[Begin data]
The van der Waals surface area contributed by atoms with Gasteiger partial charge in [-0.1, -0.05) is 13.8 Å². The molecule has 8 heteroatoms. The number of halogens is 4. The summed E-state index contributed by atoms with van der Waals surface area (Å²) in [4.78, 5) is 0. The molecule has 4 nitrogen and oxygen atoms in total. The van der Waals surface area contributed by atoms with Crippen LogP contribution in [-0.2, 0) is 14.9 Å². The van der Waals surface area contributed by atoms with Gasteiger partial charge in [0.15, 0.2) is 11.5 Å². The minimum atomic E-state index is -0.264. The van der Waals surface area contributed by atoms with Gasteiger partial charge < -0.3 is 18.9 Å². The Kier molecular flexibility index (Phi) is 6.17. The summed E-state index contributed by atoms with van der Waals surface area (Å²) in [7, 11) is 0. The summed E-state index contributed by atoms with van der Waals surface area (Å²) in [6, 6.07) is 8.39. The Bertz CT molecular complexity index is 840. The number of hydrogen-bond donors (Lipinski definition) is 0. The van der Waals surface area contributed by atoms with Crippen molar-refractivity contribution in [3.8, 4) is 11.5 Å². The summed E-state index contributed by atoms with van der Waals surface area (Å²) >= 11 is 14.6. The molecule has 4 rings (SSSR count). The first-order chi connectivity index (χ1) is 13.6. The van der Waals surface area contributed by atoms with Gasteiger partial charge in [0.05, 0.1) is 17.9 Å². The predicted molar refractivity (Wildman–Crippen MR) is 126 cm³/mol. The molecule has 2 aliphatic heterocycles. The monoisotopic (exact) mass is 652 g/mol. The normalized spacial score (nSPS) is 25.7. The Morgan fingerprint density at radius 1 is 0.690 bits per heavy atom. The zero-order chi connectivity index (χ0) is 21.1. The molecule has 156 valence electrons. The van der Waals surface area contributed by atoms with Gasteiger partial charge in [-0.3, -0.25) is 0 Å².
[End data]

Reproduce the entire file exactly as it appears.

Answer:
The van der Waals surface area contributed by atoms with Gasteiger partial charge in [-0.1, -0.05) is 13.8 Å². The molecule has 8 heteroatoms. The number of halogens is 4. The summed E-state index contributed by atoms with van der Waals surface area (Å²) in [4.78, 5) is 0. The molecule has 4 nitrogen and oxygen atoms in total. The van der Waals surface area contributed by atoms with Crippen LogP contribution in [-0.2, 0) is 14.9 Å². The van der Waals surface area contributed by atoms with Gasteiger partial charge in [0.15, 0.2) is 11.5 Å². The minimum atomic E-state index is -0.264. The van der Waals surface area contributed by atoms with Gasteiger partial charge < -0.3 is 18.9 Å². The Kier molecular flexibility index (Phi) is 6.17. The summed E-state index contributed by atoms with van der Waals surface area (Å²) in [7, 11) is 0. The summed E-state index contributed by atoms with van der Waals surface area (Å²) in [6, 6.07) is 8.39. The Bertz CT molecular complexity index is 840. The number of hydrogen-bond donors (Lipinski definition) is 0. The van der Waals surface area contributed by atoms with Crippen molar-refractivity contribution in [3.8, 4) is 11.5 Å². The summed E-state index contributed by atoms with van der Waals surface area (Å²) >= 11 is 14.6. The molecule has 4 rings (SSSR count). The first-order chi connectivity index (χ1) is 13.6. The van der Waals surface area contributed by atoms with Gasteiger partial charge in [0.05, 0.1) is 17.9 Å². The predicted molar refractivity (Wildman–Crippen MR) is 126 cm³/mol. The molecule has 2 aliphatic heterocycles. The monoisotopic (exact) mass is 652 g/mol. The normalized spacial score (nSPS) is 25.7. The Morgan fingerprint density at radius 1 is 0.690 bits per heavy atom. The zero-order chi connectivity index (χ0) is 21.1. The molecule has 156 valence electrons. The van der Waals surface area contributed by atoms with Gasteiger partial charge in [-0.3, -0.25) is 0 Å².